GENERAL GRANT’S ARMY.
The Weather and Roads—Scarcity of Water—A Night Alarm—No Damage Done—A Reconnoissance—General Smith Busy.
Special Correspondence of the Inquirer.
NEAR PETERSBURG, VA., SUNDAY, June 26th , 8 P. M., via Washington, by telegraph.
Affairs to-day [June 26, 1864] have been very quiet. Men must keep quiet in such weather, for under such an intense heat as we are now enduring existence itself seems a task. The light sandy soil, pulverized fine as flour by the tread of numberless feet of men and beasts, seems to have exhaled the last particle of water from the surface, and has become as light as ashes. A perpetual dust cloud floats in the atmosphere, impregnating it so thoroughly that it is almost impossible to get a single inhalation of pure air within a quarter mile of any road.1
This evening [June 26, 1864] I noticed a belt of what appeared to be a white mist stretching over the dark tops of an extensive tract of pines, and contrasting strongly with their deep and somber green. It marked the courset of a road through woods. A column of troops in motion is absolutely concealed from view by the dust which its many feet stir up. Imagine what a march must be under such circumstances. We have the population of a large city, its constant whirls and motion, but neither its sprinklers nor its hydrants; and under such circumstances dust is, of course, inevitable, and we may make up our minds to suffer this, one of the Egyptian plagues, for an indefinite period.
To add to what the army suffers from heat and dust, there is a great scarcity of water. Men take their horses to water frequently one mile, but fortunately this trouble is not irremediable, for although there are few springs, and little surfaced water of any kind can be found the earth is a cool fountain, which needs only to be tapped to yield abundantly. At a depth of only six or eight feet from the arid surface you strike a layer of pure white sand from which water at once oozes, clear, cool and refreshing. To-day [June 26, 1864] I have seen men digging everywhere, and henceforth there will be no lack of good water so long as we remain in this vicinity.
Late last night [June 25, 1864] we were startled by the sudden opening of heavy volleys of musketry. It was after ten o’clock when it commenced, and a continuous roll was kept up for nearly an hour, with considerable artillery firing. We are accustomed to night alarms, however, and never judge of effects by the amount of noise we hear. It turns out in this instance that notwithstanding the tremendous fusilade, which did not entirely cease for some hours, scarcely a man was hurt. It occurred at a point where two lines of intrenchments are very near together, and the firing was from behind breastworks on both sides. Our men were constructing an abattis in front of a portion of the Ninth Corps [IX/AotP], and the object of the enemy in opening fire was probably to bring their labors to a close.2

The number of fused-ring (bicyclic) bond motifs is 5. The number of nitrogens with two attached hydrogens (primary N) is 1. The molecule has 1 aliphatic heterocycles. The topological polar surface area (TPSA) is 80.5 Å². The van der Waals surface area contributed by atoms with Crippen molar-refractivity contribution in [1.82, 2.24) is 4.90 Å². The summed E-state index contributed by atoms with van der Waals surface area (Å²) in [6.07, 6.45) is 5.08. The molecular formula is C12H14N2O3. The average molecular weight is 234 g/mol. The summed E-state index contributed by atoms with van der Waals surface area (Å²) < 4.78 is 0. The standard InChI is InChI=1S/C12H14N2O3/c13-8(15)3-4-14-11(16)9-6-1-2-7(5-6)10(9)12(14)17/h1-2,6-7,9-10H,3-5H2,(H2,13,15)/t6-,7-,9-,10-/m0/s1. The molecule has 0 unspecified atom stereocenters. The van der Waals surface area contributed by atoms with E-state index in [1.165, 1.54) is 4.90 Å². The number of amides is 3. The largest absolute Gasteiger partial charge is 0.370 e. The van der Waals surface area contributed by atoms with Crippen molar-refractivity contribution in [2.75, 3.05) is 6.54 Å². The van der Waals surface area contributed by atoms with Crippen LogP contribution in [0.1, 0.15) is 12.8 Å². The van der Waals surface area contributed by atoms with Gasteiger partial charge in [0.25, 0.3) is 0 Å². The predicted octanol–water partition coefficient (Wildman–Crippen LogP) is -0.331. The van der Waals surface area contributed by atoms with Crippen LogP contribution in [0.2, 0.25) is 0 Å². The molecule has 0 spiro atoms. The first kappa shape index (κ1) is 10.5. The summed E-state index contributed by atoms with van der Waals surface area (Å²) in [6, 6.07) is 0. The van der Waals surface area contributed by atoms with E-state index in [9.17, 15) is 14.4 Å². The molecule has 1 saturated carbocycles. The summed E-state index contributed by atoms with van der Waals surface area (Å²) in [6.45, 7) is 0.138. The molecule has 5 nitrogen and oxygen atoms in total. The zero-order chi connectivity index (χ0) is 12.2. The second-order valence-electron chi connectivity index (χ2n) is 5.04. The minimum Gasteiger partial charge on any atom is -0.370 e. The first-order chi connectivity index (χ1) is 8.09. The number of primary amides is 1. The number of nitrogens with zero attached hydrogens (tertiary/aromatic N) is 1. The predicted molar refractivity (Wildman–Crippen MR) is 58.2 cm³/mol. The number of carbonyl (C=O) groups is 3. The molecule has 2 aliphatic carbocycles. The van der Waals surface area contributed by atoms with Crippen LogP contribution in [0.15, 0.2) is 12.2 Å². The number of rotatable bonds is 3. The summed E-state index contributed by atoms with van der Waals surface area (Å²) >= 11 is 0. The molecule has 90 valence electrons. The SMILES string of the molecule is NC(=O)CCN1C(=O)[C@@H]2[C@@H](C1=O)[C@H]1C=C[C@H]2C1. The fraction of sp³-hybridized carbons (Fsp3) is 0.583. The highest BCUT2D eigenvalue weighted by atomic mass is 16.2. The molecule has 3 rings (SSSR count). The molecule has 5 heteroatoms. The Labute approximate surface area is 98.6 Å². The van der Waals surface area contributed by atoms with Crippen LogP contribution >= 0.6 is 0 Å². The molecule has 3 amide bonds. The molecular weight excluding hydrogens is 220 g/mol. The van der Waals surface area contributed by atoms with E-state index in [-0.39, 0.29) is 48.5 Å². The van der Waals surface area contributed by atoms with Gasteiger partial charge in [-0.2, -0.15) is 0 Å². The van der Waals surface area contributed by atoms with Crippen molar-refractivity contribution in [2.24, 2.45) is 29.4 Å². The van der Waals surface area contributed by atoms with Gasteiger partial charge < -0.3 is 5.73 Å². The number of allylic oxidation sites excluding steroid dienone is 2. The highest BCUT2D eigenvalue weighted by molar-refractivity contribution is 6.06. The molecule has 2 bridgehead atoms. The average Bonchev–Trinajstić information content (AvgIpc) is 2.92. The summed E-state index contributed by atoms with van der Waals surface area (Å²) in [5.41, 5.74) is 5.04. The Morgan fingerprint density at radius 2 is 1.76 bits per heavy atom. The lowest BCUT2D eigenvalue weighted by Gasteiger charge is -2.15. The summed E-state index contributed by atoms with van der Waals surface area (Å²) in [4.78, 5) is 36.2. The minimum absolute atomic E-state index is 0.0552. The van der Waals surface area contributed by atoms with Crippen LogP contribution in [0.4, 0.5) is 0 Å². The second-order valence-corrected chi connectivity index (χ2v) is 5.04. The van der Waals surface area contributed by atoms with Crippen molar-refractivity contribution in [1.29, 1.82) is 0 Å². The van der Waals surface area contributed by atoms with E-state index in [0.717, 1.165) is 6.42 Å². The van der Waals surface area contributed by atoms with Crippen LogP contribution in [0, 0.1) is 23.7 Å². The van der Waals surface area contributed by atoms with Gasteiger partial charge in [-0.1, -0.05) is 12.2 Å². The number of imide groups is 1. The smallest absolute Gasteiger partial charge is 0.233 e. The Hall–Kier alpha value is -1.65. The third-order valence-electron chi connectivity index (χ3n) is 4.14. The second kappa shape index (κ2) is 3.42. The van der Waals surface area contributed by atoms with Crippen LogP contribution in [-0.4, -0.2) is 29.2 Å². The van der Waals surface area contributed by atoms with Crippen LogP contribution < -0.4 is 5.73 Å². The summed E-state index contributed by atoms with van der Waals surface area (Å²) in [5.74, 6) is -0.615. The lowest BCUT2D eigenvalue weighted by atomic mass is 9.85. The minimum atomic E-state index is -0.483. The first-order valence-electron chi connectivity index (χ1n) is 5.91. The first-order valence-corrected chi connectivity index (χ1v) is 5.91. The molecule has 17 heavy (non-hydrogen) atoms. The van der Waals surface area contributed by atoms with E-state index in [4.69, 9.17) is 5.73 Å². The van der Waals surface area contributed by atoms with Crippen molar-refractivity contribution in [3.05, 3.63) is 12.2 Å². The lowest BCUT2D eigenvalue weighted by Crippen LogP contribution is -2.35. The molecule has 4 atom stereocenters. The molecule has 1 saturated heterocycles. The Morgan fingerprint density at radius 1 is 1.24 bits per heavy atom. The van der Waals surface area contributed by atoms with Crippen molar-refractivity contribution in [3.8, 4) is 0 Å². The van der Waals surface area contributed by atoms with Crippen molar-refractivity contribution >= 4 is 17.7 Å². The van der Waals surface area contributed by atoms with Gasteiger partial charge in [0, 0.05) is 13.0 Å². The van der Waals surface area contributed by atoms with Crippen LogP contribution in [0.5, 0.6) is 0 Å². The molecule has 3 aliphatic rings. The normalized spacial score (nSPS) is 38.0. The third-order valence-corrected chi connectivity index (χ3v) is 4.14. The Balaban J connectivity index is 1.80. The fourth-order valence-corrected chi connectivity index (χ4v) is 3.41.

The firing commenced on the left of the Ninth Corps, and gradually extended along its entire line, and to the next division on the right of it. It is, of course, known on either side, that whatever is done in the way of posting new batteries, constructing new works, &c, must be done at night, and if any sound indicating work is heard by the enemy, it immediately draws their fire.
Yesterday [June 25, 1864], General [David A.] RUSSELL, First Division, Sixth Corps [1/VI/AotP], sent out Lieutenant-Colonel [William H.] LESSIG, with about two hundred men of the Ninety-Sixth Pennsylvania, to reconnoiter in the direction of the Weldon Railroad, near the portion which was destroyed on the 23d [of June, 1864]. He found a strong skirmish line of the enemy on this side of the road, and was not able to penetrate to it, but was near enough to ascertain that parties of men were busily at work repairing the damages done.3
The enemy cannot afford to lose the use of that [rail]road, and will, of course, make every effort to get it in running order again as soon as possible. To-day, General [William F. “Baldy”] SMITH [of the Eighteenth Corps] has been very busy, and we may shortly look out for active work in that quarter.
About 5 P. M. we had thunder and lightning, and the gathering of clouds gave promise of a drenching shower, but the clouds have passed away without dropping any of their moisture, and the parched earth and we must make up our minds to endure the heat and dust for a while longer.4
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- SOPO Editor’s Note: The early summer of 1864 was one of the driest and hottest on record to that point. For the first portion of the Siege of Petersburg, men suffered severely in the heat. ↩
- SOPO Editor’s Note: This “Skirmish in Front of the Ninth Corps” on the night of June 25, 1864 is also mentioned in OR XL, Pt. 2, pages 409, 417-418. ↩
- SOPO Editor’s Note: For more on this recon mission by the 96th Pennsylvania, see OR XL, Pt. 2, pp. 412-413. Although the 96th PA is NOT mentioned by name, the “infantry recon” sent out around noon seems to fit the bill here. More research is needed. ↩
- “General Grant’s Army.” The Philadelphia Inquirer (Philadelphia, PA). June 29, 1864, p. 1 col. 2 ↩